Shifting a steer

A Shorthorn steer. (Photo: Rathicca Chandra)

George Main, curator of our Never Enough Grass module, tells us about the Shorthorn steer in our exhibit on Derby. 

Recently we installed a Shorthorn steer, prepared by a taxidermist, into the exhibit about Derby, a town in the west Kimberly region of northwest Western Australia. The steer belonged to a long established Shorthorn herd owned by the Emanuel family, who for more than a century held a number of pastoral stations in the west Kimberley.

In the late 1880s, soon after their arrival in the west Kimberley region from Goulburn in New South Wales, the Emanuel family decided to expand their herd of several hundred Shorthorn cattle. They bought new stock from the Durack family in the east Kimberley, and developed large herds to take advantage of the burgeoning live cattle trade between Derby and Fremantle. By 1910 one Emanuel station alone carried 30,000 cattle.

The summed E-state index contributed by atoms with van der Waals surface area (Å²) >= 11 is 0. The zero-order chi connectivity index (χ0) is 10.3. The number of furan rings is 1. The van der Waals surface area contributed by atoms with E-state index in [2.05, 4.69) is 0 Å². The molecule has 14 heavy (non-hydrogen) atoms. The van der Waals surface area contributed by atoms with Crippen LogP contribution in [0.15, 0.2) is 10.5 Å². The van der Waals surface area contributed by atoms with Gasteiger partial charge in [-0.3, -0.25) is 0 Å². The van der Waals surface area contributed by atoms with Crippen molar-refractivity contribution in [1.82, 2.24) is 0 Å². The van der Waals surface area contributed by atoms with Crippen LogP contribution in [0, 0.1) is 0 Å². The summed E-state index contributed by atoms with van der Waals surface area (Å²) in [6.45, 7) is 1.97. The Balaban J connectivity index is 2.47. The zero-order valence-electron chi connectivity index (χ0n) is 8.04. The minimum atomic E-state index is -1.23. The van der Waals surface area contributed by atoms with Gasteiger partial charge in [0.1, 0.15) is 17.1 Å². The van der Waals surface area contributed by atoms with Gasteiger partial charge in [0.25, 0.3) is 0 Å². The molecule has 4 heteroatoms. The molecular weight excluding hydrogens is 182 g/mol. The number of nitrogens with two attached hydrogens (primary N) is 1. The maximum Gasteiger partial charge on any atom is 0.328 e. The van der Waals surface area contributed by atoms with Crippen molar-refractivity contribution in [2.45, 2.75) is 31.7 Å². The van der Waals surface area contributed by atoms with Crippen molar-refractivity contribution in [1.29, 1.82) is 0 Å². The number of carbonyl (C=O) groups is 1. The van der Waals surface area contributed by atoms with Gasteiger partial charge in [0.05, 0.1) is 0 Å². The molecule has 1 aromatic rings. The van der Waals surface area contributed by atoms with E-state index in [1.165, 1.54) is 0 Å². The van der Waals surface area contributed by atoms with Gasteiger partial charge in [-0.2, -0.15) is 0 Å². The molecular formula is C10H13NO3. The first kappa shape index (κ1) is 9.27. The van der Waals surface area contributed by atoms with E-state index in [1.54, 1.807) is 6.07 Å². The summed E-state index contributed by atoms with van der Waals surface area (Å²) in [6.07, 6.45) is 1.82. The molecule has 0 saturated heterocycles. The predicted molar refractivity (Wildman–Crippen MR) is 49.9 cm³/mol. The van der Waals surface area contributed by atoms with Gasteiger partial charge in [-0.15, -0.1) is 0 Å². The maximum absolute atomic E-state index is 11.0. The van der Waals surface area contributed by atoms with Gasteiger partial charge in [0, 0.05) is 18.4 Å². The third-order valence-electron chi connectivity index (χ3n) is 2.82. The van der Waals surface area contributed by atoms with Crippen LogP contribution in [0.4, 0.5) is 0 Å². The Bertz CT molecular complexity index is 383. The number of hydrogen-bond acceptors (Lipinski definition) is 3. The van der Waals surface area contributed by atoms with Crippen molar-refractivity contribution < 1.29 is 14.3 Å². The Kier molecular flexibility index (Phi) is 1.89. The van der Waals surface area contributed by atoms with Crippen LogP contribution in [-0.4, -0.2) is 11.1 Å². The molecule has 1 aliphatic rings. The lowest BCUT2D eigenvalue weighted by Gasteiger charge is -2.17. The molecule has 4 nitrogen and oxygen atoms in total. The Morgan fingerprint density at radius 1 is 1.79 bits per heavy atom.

The Emanuel brothers bred a ‘rangy’ type of Shorthorn. Slender and with long legs, these cattle could endure lengthy walks to pasture and water, and they maintained their condition when walked to Derby for shipping to the Fremantle markets. These cattle had short, ‘cherry red’ coats that helped them cope with the extreme heat and humidity of the Kimberley, and protected them from the harsh tropical sun.

In 1984 the Emanuel family sold their west Kimberley properties and moved south to Pinjarra, near Perth. They took a breeding herd of their Shorthorn cattle. Today that herd numbers about 4000. This steer was born at Pinjarra in 2007. Bred to be sold for meat at around one year old, it was identified for display in the Museum and remained on the property until 2009. The specimen displays many of the characteristics bred by the Emanuel family into their Shorthorn herd during the century they spent in the west Kimberley.

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